The Maine swab-and-send COVID-19 tests have significantly improved. Lincoln Medical Partners Emergency Medicine Doctor Timothy Fox said testing criteria have broadened to people who want the test, if they have symptoms or have none. Fox also said the nasopharyngeal (NP) test has finally been replaced by a mid-turbinate test both of which are polymerase chain reaction (PCR) based tests with comparable accuracy.
The mid-turbinate test requires a swab to enter the nostril about 2 cm; the NP swabs went in 4-6 cm. Fox said having had both, there is a difference in comfort level. “The (mid-turbinate) is a nasal swab test … like the NP swabs. That's the deep one that people called the ‘brain biopsy swab.’”
Fox said the swab-and-send testing has involved cooperation among hospitals across Maine and from different networks, but the greatest need for the state was to bring more testing to western and Midcoast Maine. Fox said that is why LincolnHealth has partnered with Mid-Coast Parkview Hospital and Pen Bay Medical Center and worked out a schedule keeping testing going all week long throughout the Midcoast.
However, COVID-19 tests are not all created equally. Fox said there are three paths to getting tested: existing MaineHealth patients have access through their provider, anyone can access the free swab-and-send testing by appointment, or people can pay out of pocket at participating pharmacies and/or through NorDx Labs.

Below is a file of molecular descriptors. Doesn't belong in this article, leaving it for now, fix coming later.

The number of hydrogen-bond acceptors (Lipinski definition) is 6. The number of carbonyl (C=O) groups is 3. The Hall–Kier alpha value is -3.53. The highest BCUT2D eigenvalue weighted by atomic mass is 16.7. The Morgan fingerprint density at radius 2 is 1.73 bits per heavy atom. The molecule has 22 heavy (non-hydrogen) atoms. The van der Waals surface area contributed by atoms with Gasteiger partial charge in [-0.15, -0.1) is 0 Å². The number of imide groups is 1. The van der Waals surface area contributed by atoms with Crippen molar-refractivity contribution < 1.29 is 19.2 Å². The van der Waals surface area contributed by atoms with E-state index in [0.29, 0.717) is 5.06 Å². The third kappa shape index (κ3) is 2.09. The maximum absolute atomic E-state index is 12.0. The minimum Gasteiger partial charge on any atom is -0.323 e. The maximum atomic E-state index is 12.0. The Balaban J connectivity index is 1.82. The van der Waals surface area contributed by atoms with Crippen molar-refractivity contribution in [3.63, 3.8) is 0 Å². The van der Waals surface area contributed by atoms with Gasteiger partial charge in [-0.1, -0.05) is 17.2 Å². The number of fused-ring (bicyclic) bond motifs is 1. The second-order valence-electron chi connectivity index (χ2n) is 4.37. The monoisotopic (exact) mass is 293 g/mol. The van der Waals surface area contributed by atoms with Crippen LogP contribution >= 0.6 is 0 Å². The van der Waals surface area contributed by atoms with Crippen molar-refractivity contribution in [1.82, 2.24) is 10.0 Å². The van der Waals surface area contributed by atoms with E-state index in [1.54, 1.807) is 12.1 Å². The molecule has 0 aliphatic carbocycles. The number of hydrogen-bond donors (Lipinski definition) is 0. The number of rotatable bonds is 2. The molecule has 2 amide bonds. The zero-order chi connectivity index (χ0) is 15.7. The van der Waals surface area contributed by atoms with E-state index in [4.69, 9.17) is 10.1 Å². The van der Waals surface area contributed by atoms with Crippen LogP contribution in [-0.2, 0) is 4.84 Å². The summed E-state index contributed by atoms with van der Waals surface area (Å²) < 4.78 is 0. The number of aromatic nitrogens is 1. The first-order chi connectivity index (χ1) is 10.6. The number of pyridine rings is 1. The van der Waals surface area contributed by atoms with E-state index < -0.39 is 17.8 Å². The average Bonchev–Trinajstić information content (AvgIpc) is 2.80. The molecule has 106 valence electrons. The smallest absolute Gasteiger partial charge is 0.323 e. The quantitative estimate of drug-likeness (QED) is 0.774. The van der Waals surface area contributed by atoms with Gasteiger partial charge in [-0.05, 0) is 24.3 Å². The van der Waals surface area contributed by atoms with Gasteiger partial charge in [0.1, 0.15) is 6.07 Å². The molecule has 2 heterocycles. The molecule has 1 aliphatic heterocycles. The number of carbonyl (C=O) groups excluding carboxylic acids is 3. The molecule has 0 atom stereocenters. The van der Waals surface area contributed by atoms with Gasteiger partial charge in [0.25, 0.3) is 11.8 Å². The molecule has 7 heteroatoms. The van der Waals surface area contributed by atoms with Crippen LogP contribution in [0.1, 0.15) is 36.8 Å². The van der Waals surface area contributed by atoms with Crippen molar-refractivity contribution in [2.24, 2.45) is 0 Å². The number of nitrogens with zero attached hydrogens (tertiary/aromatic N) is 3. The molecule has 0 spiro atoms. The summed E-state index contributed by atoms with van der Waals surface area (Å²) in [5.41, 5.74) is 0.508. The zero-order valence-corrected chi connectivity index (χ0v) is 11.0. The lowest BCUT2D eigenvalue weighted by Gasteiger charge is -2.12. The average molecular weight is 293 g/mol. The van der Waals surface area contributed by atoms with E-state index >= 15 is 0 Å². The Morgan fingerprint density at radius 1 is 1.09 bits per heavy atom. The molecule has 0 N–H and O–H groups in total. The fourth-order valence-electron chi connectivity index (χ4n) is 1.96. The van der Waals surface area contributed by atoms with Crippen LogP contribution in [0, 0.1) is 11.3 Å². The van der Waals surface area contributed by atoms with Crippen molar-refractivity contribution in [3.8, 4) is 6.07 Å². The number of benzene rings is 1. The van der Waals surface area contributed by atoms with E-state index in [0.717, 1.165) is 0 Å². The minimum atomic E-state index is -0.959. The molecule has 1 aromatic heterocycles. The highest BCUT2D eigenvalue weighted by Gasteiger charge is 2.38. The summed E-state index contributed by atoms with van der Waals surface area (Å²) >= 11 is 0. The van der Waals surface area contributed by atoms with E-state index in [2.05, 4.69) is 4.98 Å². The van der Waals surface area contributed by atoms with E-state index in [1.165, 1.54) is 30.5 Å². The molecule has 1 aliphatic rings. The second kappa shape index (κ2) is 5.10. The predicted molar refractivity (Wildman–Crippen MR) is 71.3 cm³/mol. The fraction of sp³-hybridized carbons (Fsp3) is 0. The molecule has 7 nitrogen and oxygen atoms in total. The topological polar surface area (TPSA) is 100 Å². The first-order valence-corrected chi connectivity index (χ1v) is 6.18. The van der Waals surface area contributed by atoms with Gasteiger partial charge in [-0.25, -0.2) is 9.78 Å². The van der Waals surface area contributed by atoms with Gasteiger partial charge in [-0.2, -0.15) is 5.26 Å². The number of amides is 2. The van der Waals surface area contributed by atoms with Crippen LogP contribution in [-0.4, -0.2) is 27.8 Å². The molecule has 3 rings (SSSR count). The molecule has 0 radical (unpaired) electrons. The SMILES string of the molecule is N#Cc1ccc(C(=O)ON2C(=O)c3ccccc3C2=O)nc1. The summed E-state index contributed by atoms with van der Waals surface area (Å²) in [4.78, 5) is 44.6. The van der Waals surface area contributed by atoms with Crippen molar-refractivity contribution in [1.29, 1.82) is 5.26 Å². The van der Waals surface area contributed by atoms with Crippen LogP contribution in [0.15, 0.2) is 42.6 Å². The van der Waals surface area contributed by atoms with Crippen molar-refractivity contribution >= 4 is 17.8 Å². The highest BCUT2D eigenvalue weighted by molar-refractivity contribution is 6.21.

Fox said the NP tests are not necessarily gone for good. With a negative mid-turbinate but high clinical suspicion of a case, doctors may order the NP test. He also said MaineHealth is not doing antigen testing with or in lieu of either PCR test. “We have stuck with using the gold-standard test which is the PCR test to look for the actual viral RNA. It's a more accurate test. It’s less false-positive, less false-negative.”
Testing capacity for the swab-and-send program is over 400 tests per day in the MaineHealth network, said Fox.
The week ending Oct. 11 saw four positive cases or 0.9% throughout MaineHealth while LincolnHealth had no positive tests after a positivity rate of 0.5% the week before.
As of Oct. 12, MaineHealth had one patient admitted with COVID-19 and none in the Intensive Care Units.
“That's a good sign. It doesn't mean we don't have viral activity in the state. We definitely do … but (last week) the percent positive was zero and out of the 240 people with symptoms that very well may have been COVID, there were no positives.”
Local options for the swab-and-send test are at Mid-Coast Parkview Hospital in Brunswick (207-373-6699), LincolnHealth Miles Campus in Damariscotta (563-4353), and Pen Bay Medical Center in Rockport (207-301-3040). All swab-and-send visits are by appointment only.
All Northern Light hospitals, including the Mobile Testing Unit in South Portland, are swab-and-send sites: Pittsfield, Dover-Foxcroft, Waterville, Ellsworth, Greenville, Blue Hill, Presque Isle and Portland. Other sites are Northern Maine Medical Center in Fort Kent, Westbrook Public Safety, Franklin Community Health in Farmington, Mount Desert Island Hospital in Bar Harbor, MaineGeneral in Augusta, Western Maine Health Care in Norway, Bass Park Drive Through in Bangor, Brewer Community Health Center, Penobscot Valley Hospital in Lincoln, Helen Hunt Health Center in Old Town, Redington-Fairview General Hospital in Skowhegan, Belfast Community Health Center, Calais Regional Hospital, and Nasson Health Care in Sanford.
This article has been corrected since its original posting.